2AM – 3AM Part 1

The following takes place between 2am and 3am

I thought long and hard about whether to include a description of this hour.  Not only do I admit to something very close to cheating, but it’s…intense…I guess?  If you’re just here to read about the waterfight, and have no interest in Keith’s insanity, skip on down to the next hour.  The next few pages do tie up a lot of things I’ve talked about so far though.  If, for example, you skip to 3am-to-4am, and you wonder why Keith’s no longer in the car, well, the explanation’s in here. – Samantha Calloway 8/31/11

I didn’t answer.  She didn’t shoot.  I had a feeling she regarded me as dangerous enough to be faking injury.  After a long minute I heard a rustle.  Cracking one eyelid, I saw she was standing over me, very close.  She removed a cellphone from her pocket.  Probably to call emergency services.

Now or never.

I kicked out, snagging the backs of her calves with the toes of my boots, tipping her over.  Absolute pain spiked through my right leg, intense and unyielding.  I could feel myself going out again.  I raised the Triple Shot and held down the trigger, drawing a stripe up Allison’s shirt from belt to collar as she fell.

The world got kind of hazy again after that.  Maybe I blacked out, maybe I didn’t.  The next thing I remember was Keith kneeling beside me.  Allison was gone. “You ok?”

I hacked out a laugh.  “No you dumbass, I just jumped out a window and fell three stories.”

“Should I call someone?”

“Nah.  I could use a hand up though.”

“I should warn you, you have a piece of the window stuck in your right thigh.”

So that’s what had caused that electrical surge of pain.  “Lovely.”

I lifted my head and looked down.  About the size of my fist, a shard of glass stood out from my leg at a weird angle.  These sort of things never happen in the movies, when the hero dives through a window.

I steeled myself then reached down, and staying away from the edges, got a grip on the glass.  And pulled.  It jerked free with a spray of blood.  Not a jet, thank…nope.  Not thanking him.  I could feel my leg leaking though.

“Help me up.”

I caught the shoulder strap of my satchel as Keith yanked me to my feet, and I leaned against him as I dug the Sandshark out.  I handed him the automatic knife.  “Please cut my sleeves off.”

He cut one, then the other, and handed me both pieces and the knife.  The knife went back in the bag, and I folded one sleeve up carefully, pressed it against the hole in my jeans.  “Can you hold that there?”

“Sure.”  Keith leaned down to keep the improvised bandage pressed against the wound, and I wrapped the other sleeve around my leg, tied it tightly over.  It didn’t feel good, but pressure made it feel better.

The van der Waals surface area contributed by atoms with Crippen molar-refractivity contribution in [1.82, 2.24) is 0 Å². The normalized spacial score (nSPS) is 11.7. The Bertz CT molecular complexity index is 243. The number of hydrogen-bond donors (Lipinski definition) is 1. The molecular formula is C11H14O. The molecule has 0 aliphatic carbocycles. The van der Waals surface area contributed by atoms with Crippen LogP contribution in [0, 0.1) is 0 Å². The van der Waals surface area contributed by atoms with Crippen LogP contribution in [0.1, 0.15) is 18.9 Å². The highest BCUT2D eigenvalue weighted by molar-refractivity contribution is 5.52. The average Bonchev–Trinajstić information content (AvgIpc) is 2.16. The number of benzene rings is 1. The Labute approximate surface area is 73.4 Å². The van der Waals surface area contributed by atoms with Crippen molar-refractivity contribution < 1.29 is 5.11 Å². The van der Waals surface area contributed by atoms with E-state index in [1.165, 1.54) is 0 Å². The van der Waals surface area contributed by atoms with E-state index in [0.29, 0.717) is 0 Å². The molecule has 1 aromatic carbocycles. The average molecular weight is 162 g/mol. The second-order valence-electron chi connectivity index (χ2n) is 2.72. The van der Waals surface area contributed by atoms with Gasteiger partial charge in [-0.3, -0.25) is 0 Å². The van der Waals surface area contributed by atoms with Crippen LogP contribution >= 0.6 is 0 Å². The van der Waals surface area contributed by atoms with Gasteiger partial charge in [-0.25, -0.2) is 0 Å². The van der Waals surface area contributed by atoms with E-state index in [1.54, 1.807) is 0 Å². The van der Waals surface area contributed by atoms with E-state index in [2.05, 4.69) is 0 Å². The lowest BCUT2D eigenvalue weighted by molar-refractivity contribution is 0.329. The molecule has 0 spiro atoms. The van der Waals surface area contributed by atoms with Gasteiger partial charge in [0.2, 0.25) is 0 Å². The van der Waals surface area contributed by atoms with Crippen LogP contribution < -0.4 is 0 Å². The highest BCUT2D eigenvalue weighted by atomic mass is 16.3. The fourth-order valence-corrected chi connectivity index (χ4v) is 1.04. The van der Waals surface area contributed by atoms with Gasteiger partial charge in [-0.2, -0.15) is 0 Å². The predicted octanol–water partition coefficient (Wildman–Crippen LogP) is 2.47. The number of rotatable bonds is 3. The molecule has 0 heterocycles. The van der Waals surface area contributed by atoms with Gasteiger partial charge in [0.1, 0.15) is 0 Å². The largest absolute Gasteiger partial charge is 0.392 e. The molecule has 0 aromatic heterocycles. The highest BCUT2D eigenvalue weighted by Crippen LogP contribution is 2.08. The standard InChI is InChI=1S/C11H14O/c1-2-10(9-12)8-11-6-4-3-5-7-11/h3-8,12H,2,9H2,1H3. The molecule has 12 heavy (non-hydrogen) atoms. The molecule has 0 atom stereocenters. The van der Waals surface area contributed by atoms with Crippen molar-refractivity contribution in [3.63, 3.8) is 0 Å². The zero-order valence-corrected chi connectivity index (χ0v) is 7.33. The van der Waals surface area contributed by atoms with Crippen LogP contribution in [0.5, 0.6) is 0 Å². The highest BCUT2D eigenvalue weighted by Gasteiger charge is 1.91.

I took an experimental step away from Keith.  Experimental hobble was more like it.  I managed to stay upright, and took another step.  This mobility thing was highly underrated.  I found the Vanquisher – grass and mud stained but otherwise undamaged – a few feet from where I’d landed.  “Let’s get back to the car.”

“I got the number for the next assignment from Allison while you were out, but really, you can’t finish this game out,” Keith told me as we walked back.  “As injuries go, that’s about as serious as you can get without needing professional help.”

“I’ll gonna win this thing, you’ll see.”

“No Sam, you can’t.”

I pulled the phone out of my pocket and started punching buttons.  “There’s nothing I can’t do.”

For some reason, Keith found that funny.

I called the uSoak number he gave me.  “Survive for the next hour.  Redial this number at three.  Or give this number to whomever “kills” you.”

“What does ‘survive’ mean?” I asked Keith as we walked back through the parking lot.

“It means you’re a target.  There are a lot of players gunning for you this hour.”

I grimaced. “Wonderful.  Wait, how do they know where I am?”

“My contact in uSoak says they send your phone’s GPS coordinates to the players tasked with shooting you.”

“Do they get a picture of me?”

“Not that I know of.”

“Huh.”  I folded myself into the Mazda and started it.  I had a good idea of what I was gonna do this hour.

Left on Larsen, right on Packerland, and the lights were with me as I took a right on Mason Street and cruised most of its length.  Keith sat silently in the passenger seat, possibly asleep. Possibly meditating.  Possibly comatose.  He was an odd duck.

I didn’t look at anything beyond the road.  The dark houses and cityscape on either side of the car held no interest for me.  I had a feeling that if I looked out at anything beyond the cone of headlights, my mind would drift, my eyes would close, and I’d be involved in yet another crash, this time of a vehicular sort.

I checked myself out in the visor mirror at the one stoplight that didn’t go my way.  Joints all flexed.  Teeth were all firmly ensconced in their sockets.  Motor skills and thinking were about ninety five percent, but that was just ‘cause I felt like hell.

Besides the gouge in my leg, there was a slash across the lower half of my t-shirt, from the short ribs on the left side to my belt on the right, an angry red but bloodless cut across my abdomen.  My arms were scratched up and my vest was pretty much stained and ripped beyond salvage, but overall, I’d survived pretty much intact.

I turned left on Monroe, and we were back downtown, cruising between the old-looking government buildings again, the darkness held at by acidic orange street lights.

Left on Main, and it was just a few yards until the Hotel Sierra parking lot.  I combat-parked and nudged Keith.  “C’mon, we’re here.”

He exited the car without a sound, and I pitched my cell on the seat.  I’d be back in an hour.  Right now I was going to take a shower, patch myself up, get something to eat, and take advantage of the fact that the people hunting me would find an empty car and have nothing else to go on.